Wiper boot 17 is preferably installed on wiper frame 13 by inserting wiper frame 13 inside cavity 37 through the opening at either end of wiper boot 17. The walls (upper wall 31, side walls 33, lower legs 35, and u-shaped wall 36) at each of the openings of the wiper boot 17 sealingly engage end cap 53 at each end of the wiper frame 13. Although the seal between the walls and the end cap 53 is not perfect, it prevents snow and ice from accumulating on wiper frame 13. The u-shaped wall 36 is tucked inside t-slot 55 of blade receiving member 51 such that channel 39 is located within t-slot 55. Finally, upper portion 57 of wiper blade 15, the shape of which resembles the t-slot, is pressed into the channel 39 and t-slot 55 to secure wiper blade 15 to wiper frame 13. As wiper blade 15 is pressed into t-slot 55, the shape of wiper boot 17 within the t-slot, especially the shape of u-shaped wall 36, conforms generally to the shape of upper portion 57 of wiper blade 15.
After installation on wiper frame 13, wiper boot 17 completely surrounds and protects primary frame portion 19, secondary frame portions 21, and tertiary frame portions 23 and their respective pivotal connection points from ice, snow, and sleet accumulation. The barrier provided by wiper boot 17 is even present between wiper blade 15 and blade receiving member 51 since u-shaped wall 36 is tucked within t-slot 55.
Wiper boot 17 is preferably formed by any molding process known in the industry such as compression molding, transfer molding, injection molding, or liquid injection molding. The wiper boot 17 is made of a silicone elastomer compound that preferably includes approximately 30 to 60 weight percent of polyvinylmethylsiloxane, approximately 15 to 40 weight percent of filler, approximately 0.1 to 10 weight percent of a catalyst, and approximately 0.1 to 10 weight percent of pigment. Preferably, the filler material is fumed silica, however, other fillers could be used including, but not limited to, precipitated silica, ground quartz, calcium carbonate, or talc. The catalyst is preferably chloroplatanic acid, but other catalysts could be used including, but not limited to, dicumyl peroxide; di-2,4-dichlorobenzoyl peroxide; or 2,5-dimethyl-2, 5 di-(tert-butylperoxy) hexane. Finally, a preferred pigment is titanium dioxide. A person skilled in the art will recognize that a pigment is not required, but will often be used to give a particular color to the finished wiper boot 17. Other pigments could include red iron oxide, black iron oxide, or carbon black.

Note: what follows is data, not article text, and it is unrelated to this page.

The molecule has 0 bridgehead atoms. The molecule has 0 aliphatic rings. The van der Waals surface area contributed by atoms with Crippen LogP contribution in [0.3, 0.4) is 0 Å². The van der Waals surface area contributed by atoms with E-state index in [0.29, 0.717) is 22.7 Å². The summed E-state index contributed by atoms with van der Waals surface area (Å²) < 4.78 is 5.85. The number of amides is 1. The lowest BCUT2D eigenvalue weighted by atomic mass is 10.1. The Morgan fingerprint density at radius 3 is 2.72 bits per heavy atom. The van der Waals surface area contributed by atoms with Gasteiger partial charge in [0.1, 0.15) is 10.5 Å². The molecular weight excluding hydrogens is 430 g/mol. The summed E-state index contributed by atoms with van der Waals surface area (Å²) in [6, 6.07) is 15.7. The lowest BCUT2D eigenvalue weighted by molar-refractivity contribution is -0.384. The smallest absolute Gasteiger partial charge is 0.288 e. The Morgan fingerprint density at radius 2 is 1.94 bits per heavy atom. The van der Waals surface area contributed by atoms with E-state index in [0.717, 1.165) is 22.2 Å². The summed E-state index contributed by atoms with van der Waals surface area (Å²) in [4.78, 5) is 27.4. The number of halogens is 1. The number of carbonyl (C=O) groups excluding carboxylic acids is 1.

A silicone elastomer wiper boot 17 provides many advantages, some of which include superior resistance to ultra-violet radiation, ozone, and extreme temperatures. Previous wiper boots have been made from natural rubber and other non-silicone materials such as EPDM. One of the main problems with natural rubber and EPDM is that the materials have relatively high glass transition temperatures compared to silicone elastomers. When temperatures drop to freezing and below, natural rubber and some grades of EPDM become inflexible, thereby hindering performance of the wiper blade. Silicone elastomers, however, can remain flexible at temperatures as low as about −80° F.
Although silicone products have been used in wiper blades, the poor tear resistance of silicone elastomers has prevented use of silicone with winter boots. Since winter boots are thinly manufactured covers, silicone elastomers would not have been used prior to the present invention. The present invention provides a silicone elastomer compound that overcomes previous tear resistance problems and provides superior resistance to winter weather conditions, especially extremely cold temperatures.
Even though many of the examples discussed herein are applications of the wiper assembly having a traditional wiper frame used with a wiper boot, the wiper boot could be used in combination with any size or style of wiper frame needing protection from harsh weather conditions. A person having skill in the art will also recognize that the wiper boot can have many different shapes and sizes to fit various wiper frames. In fact, the various “walls” that form the winter boot could be more rounded, thereby making the upper walls, the side walls, the lower legs, and the u-shaped wall indistinguishable.
From the foregoing, it will be recognized that the wiper boot of the present invention provides a superior system for protecting a wiper frame from harsh weather conditions including snow, sleet, and ice. The installation of the wiper boot on the wiper frame prevents the snow, sleet, and ice from penetrating the pivotal joints of the wiper frame, which allows the frame to function properly by maintaining contact between the wiper blade and the windshield. The silicone elastomer composition of the wiper boot provides superior resistance to environmental conditions such as ultra-violet radiation, ozone exposure, and extreme temperatures.
It should be apparent from the foregoing that an invention having significant advantages has been provided. While the invention is shown in only a few of its forms, it is not just limited but is susceptible to various changes and modifications without departing from the spirit thereof.